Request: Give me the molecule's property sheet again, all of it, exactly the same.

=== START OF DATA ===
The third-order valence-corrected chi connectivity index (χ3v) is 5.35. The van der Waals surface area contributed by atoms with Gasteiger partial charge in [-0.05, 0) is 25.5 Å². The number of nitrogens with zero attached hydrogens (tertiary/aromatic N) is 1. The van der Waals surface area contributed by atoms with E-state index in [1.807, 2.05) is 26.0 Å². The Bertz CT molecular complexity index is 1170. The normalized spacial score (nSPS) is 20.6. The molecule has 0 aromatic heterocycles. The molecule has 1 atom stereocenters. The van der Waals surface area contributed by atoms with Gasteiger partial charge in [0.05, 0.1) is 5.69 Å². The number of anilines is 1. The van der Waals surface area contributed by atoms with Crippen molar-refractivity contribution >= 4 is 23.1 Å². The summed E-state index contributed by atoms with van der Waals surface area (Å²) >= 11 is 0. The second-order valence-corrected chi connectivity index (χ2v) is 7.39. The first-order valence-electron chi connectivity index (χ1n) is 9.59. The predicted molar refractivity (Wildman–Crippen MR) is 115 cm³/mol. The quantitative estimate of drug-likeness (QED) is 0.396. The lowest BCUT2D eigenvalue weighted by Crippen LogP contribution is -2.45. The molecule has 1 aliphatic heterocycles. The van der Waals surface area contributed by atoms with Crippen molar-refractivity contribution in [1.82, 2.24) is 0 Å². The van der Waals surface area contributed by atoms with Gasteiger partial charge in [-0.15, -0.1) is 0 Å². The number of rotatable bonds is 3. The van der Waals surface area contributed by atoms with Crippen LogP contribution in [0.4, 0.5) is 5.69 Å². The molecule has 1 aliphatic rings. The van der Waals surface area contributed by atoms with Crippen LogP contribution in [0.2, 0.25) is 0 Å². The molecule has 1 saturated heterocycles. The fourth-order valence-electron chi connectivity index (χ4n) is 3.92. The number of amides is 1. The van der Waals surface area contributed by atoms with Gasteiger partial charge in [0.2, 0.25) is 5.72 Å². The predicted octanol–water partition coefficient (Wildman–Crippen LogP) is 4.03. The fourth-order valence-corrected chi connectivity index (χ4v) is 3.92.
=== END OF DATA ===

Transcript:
The third-order valence-corrected chi connectivity index (χ3v) is 5.35. The van der Waals surface area contributed by atoms with Gasteiger partial charge in [-0.05, 0) is 25.5 Å². The number of nitrogens with zero attached hydrogens (tertiary/aromatic N) is 1. The van der Waals surface area contributed by atoms with E-state index in [1.807, 2.05) is 26.0 Å². The Bertz CT molecular complexity index is 1170. The normalized spacial score (nSPS) is 20.6. The molecule has 0 aromatic heterocycles. The molecule has 1 atom stereocenters. The van der Waals surface area contributed by atoms with Gasteiger partial charge in [0.05, 0.1) is 5.69 Å². The number of anilines is 1. The van der Waals surface area contributed by atoms with Crippen molar-refractivity contribution >= 4 is 23.1 Å². The summed E-state index contributed by atoms with van der Waals surface area (Å²) >= 11 is 0. The second-order valence-corrected chi connectivity index (χ2v) is 7.39. The first-order valence-electron chi connectivity index (χ1n) is 9.59. The predicted molar refractivity (Wildman–Crippen MR) is 115 cm³/mol. The quantitative estimate of drug-likeness (QED) is 0.396. The lowest BCUT2D eigenvalue weighted by Crippen LogP contribution is -2.45. The molecule has 1 aliphatic heterocycles. The van der Waals surface area contributed by atoms with Crippen molar-refractivity contribution in [1.82, 2.24) is 0 Å². The van der Waals surface area contributed by atoms with Gasteiger partial charge in [-0.15, -0.1) is 0 Å². The number of rotatable bonds is 3. The van der Waals surface area contributed by atoms with Crippen LogP contribution in [0.4, 0.5) is 5.69 Å². The molecule has 1 aliphatic rings. The van der Waals surface area contributed by atoms with Crippen LogP contribution in [0.2, 0.25) is 0 Å². The molecule has 1 saturated heterocycles. The fourth-order valence-electron chi connectivity index (χ4n) is 3.92. The number of amides is 1. The van der Waals surface area contributed by atoms with Gasteiger partial charge in [0.2, 0.25) is 5.72 Å². The predicted octanol–water partition coefficient (Wildman–Crippen LogP) is 4.03. The fourth-order valence-corrected chi connectivity index (χ4v) is 3.92.